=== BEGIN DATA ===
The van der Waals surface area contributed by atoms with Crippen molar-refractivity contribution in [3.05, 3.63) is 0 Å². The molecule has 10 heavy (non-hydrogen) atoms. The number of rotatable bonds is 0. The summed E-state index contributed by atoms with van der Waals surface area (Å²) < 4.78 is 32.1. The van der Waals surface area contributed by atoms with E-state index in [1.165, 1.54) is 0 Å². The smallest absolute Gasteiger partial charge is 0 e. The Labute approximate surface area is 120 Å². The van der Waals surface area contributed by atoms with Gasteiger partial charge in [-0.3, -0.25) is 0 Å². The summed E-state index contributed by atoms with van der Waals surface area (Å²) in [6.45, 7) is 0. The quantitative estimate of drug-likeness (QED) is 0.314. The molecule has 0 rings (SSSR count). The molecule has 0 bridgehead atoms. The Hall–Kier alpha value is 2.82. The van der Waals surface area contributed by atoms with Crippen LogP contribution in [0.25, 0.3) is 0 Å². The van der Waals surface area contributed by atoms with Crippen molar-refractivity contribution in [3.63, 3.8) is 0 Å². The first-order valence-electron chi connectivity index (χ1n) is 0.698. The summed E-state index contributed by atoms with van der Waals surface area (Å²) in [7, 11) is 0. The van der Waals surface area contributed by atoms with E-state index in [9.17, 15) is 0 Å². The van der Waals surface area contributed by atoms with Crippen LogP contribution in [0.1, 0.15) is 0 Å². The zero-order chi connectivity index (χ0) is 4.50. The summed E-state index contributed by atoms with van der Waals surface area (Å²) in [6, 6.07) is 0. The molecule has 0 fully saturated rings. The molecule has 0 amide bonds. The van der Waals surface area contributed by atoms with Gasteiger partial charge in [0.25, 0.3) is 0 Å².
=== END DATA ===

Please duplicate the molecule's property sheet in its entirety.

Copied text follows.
The van der Waals surface area contributed by atoms with Crippen molar-refractivity contribution in [3.05, 3.63) is 0 Å². The molecule has 10 heavy (non-hydrogen) atoms. The number of rotatable bonds is 0. The summed E-state index contributed by atoms with van der Waals surface area (Å²) < 4.78 is 32.1. The van der Waals surface area contributed by atoms with E-state index in [1.165, 1.54) is 0 Å². The smallest absolute Gasteiger partial charge is 0 e. The Labute approximate surface area is 120 Å². The van der Waals surface area contributed by atoms with Gasteiger partial charge in [-0.3, -0.25) is 0 Å². The summed E-state index contributed by atoms with van der Waals surface area (Å²) in [6.45, 7) is 0. The quantitative estimate of drug-likeness (QED) is 0.314. The molecule has 0 rings (SSSR count). The molecule has 0 bridgehead atoms. The Hall–Kier alpha value is 2.82. The van der Waals surface area contributed by atoms with Crippen LogP contribution in [0.25, 0.3) is 0 Å². The van der Waals surface area contributed by atoms with Crippen molar-refractivity contribution in [3.63, 3.8) is 0 Å². The first-order valence-electron chi connectivity index (χ1n) is 0.698. The summed E-state index contributed by atoms with van der Waals surface area (Å²) in [7, 11) is 0. The van der Waals surface area contributed by atoms with E-state index in [9.17, 15) is 0 Å². The van der Waals surface area contributed by atoms with Crippen LogP contribution in [0.1, 0.15) is 0 Å². The zero-order chi connectivity index (χ0) is 4.50. The summed E-state index contributed by atoms with van der Waals surface area (Å²) in [6, 6.07) is 0. The molecule has 0 fully saturated rings. The molecule has 0 amide bonds. The van der Waals surface area contributed by atoms with Gasteiger partial charge in [0.25, 0.3) is 0 Å².